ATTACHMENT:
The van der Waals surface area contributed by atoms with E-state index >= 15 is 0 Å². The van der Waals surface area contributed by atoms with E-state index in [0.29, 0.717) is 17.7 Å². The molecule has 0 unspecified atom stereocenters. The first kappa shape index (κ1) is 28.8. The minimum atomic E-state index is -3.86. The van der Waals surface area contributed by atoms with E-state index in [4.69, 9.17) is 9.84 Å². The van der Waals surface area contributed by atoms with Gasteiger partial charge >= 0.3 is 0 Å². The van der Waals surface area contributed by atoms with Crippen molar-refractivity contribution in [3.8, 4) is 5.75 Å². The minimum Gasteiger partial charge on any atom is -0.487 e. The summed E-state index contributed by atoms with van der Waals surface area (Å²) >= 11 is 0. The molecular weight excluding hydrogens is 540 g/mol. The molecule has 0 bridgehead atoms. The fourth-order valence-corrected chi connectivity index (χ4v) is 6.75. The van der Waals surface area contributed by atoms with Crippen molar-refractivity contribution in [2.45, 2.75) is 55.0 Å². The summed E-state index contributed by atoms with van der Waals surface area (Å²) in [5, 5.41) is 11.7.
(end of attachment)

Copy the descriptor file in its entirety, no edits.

The van der Waals surface area contributed by atoms with E-state index >= 15 is 0 Å². The van der Waals surface area contributed by atoms with E-state index in [0.29, 0.717) is 17.7 Å². The molecule has 0 unspecified atom stereocenters. The first kappa shape index (κ1) is 28.8. The minimum atomic E-state index is -3.86. The van der Waals surface area contributed by atoms with E-state index in [4.69, 9.17) is 9.84 Å². The van der Waals surface area contributed by atoms with Gasteiger partial charge >= 0.3 is 0 Å². The van der Waals surface area contributed by atoms with Crippen molar-refractivity contribution in [3.8, 4) is 5.75 Å². The minimum Gasteiger partial charge on any atom is -0.487 e. The summed E-state index contributed by atoms with van der Waals surface area (Å²) >= 11 is 0. The molecular weight excluding hydrogens is 540 g/mol. The molecule has 0 bridgehead atoms. The fourth-order valence-corrected chi connectivity index (χ4v) is 6.75. The van der Waals surface area contributed by atoms with Crippen molar-refractivity contribution in [2.45, 2.75) is 55.0 Å². The summed E-state index contributed by atoms with van der Waals surface area (Å²) in [5, 5.41) is 11.7.